After work today, I dropped by the local Korean supermarket to pick up some sushi, and somehow, I ended up leaving with a giant hunk of jackfruit, among many things. (Honestly, it’s impossible for me to walk away from a grocery store with just one item.)
Jackfruit is one of those things that always seemed to have a presence while I was growing up, thanks to my Southeast Asian heritage. Grreen and spiky on the outside, and fragrant and yellow on the inside, jackfruit is the largest tree-borne fruit, and can reach up to 80 pounds. Check out how crazy big these suckers can get:
It’s kind of hard to describe what a jackfruit smells like–it’s definitely got an in-your-face odor that’s sort of a mix of bananas, pineapples, gasoline and rotten onions. I know, I’m really selling it, right? After you pull away the stringy fibers encasing the yellow, bulbous fruit, you take out the round seed inside. The reward? A bowl of sweet, delicious fruit. I won’t lie, it’s definitely an acquired taste, but for those who grew up with it, jackfruit can be near and dear to our hearts.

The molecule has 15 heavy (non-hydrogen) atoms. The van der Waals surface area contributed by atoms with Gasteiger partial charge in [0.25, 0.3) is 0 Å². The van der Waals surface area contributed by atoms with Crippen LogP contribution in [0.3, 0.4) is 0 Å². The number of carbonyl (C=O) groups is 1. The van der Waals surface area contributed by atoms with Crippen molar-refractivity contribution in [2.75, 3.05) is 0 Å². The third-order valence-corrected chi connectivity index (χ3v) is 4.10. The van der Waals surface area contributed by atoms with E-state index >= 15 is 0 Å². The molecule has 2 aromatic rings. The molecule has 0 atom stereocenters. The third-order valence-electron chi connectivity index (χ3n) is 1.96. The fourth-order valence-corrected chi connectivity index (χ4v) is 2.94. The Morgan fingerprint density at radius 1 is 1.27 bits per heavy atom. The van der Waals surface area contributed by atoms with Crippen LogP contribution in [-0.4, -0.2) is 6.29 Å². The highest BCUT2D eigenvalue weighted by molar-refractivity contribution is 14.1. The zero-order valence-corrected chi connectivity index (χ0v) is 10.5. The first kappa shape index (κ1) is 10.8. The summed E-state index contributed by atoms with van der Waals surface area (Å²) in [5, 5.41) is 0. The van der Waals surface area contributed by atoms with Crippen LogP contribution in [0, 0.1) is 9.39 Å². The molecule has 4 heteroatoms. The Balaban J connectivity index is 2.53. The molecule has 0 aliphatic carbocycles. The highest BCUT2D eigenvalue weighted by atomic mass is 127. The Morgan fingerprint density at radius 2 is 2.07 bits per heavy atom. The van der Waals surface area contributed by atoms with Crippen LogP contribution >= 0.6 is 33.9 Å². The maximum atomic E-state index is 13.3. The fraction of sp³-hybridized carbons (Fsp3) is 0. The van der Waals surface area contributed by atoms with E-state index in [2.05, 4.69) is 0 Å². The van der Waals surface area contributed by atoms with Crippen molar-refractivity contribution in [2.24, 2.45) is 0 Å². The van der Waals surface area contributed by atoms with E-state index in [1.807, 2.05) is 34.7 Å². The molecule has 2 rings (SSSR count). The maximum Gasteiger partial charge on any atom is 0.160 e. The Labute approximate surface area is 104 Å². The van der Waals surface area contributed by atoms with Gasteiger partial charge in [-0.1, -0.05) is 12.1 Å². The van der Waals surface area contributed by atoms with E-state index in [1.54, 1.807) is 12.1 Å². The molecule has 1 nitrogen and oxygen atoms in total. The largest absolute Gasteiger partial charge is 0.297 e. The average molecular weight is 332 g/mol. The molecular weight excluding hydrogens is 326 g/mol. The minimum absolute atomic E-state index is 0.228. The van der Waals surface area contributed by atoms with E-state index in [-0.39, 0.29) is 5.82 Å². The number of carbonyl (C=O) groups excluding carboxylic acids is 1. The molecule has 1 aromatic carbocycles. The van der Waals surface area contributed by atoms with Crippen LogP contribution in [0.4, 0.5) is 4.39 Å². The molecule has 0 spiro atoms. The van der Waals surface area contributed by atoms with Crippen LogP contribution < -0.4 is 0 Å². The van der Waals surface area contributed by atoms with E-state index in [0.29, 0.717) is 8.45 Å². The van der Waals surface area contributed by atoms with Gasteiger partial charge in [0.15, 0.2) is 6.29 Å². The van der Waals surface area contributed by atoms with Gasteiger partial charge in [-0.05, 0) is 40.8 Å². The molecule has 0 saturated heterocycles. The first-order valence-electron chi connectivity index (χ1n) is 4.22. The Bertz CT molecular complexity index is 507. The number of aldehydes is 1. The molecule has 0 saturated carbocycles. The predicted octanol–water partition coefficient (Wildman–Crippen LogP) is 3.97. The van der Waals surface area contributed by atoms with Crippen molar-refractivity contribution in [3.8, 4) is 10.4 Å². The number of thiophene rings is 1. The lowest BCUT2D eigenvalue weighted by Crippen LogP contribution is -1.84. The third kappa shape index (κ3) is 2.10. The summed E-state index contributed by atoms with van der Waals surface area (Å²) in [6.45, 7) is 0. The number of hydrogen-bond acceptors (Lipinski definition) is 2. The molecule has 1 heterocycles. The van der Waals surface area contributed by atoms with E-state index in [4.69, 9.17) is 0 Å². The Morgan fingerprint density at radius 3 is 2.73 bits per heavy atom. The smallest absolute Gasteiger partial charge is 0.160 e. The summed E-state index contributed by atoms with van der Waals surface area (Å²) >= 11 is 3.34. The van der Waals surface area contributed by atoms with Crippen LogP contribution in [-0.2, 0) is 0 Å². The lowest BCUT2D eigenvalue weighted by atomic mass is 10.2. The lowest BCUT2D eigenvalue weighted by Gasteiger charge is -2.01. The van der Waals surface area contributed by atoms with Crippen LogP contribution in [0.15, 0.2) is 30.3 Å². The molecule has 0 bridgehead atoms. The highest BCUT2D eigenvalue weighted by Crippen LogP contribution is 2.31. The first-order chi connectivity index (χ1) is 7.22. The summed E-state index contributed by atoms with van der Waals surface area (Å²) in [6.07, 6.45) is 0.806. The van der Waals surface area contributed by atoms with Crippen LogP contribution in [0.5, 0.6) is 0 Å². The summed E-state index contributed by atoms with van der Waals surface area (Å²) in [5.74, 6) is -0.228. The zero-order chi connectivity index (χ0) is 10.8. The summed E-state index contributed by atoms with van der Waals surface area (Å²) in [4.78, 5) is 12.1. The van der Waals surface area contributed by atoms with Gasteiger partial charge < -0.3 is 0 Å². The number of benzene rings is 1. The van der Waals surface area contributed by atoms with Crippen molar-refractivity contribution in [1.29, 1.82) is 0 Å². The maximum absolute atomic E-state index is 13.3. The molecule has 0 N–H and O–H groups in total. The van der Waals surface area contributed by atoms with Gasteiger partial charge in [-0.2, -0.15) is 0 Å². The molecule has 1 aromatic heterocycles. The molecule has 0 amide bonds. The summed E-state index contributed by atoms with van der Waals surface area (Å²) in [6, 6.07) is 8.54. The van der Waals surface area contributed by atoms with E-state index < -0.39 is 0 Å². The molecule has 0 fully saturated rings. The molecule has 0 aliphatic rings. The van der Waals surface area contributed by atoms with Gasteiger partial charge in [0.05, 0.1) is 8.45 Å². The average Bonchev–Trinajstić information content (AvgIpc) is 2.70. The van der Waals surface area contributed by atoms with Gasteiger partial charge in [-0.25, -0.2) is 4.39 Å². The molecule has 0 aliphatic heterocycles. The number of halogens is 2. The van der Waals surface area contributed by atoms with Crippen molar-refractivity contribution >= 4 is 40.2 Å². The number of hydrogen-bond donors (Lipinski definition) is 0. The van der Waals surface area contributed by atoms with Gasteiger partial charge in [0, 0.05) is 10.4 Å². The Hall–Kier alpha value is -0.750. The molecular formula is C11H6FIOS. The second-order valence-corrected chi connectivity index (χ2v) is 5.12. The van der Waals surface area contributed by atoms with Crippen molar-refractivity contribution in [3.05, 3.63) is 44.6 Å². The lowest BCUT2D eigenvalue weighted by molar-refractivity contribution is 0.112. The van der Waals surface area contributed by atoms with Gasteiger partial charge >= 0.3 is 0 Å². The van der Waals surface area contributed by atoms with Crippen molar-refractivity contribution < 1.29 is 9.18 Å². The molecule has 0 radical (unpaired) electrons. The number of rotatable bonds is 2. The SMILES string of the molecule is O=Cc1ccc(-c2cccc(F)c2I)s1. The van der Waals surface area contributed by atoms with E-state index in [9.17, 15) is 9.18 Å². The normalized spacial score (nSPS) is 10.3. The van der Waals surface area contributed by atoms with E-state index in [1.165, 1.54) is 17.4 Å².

Even though it wasn’t exactly fresh off the tree, the fruit’s smell and taste brought back flashes of childhood memories: pieces of pungent jackfruit milk candy from the Philippines from my mom after returning from a visit with relatives; digging into a big bowl of halo-halo, a popular Filipino dessert made with shaved ice, evaporated milk, jackfruit pieces and other sweet fruits and beans; and licking jackfruit ice cream while on holiday in Singapore.
While I’ve never actually made anything with jackfruit myself, this blog post from Saveur-nominated blogger Jun Belen seems to sum up the fruit’s culinary potential perfectly. Stewed, baked, wrapped and fried, this versatile fruit can come in many forms–all of which can warm the heart, and take you back to a happy–although perhaps a little smelly–place. Funny how taste and memory work, doesn’t it?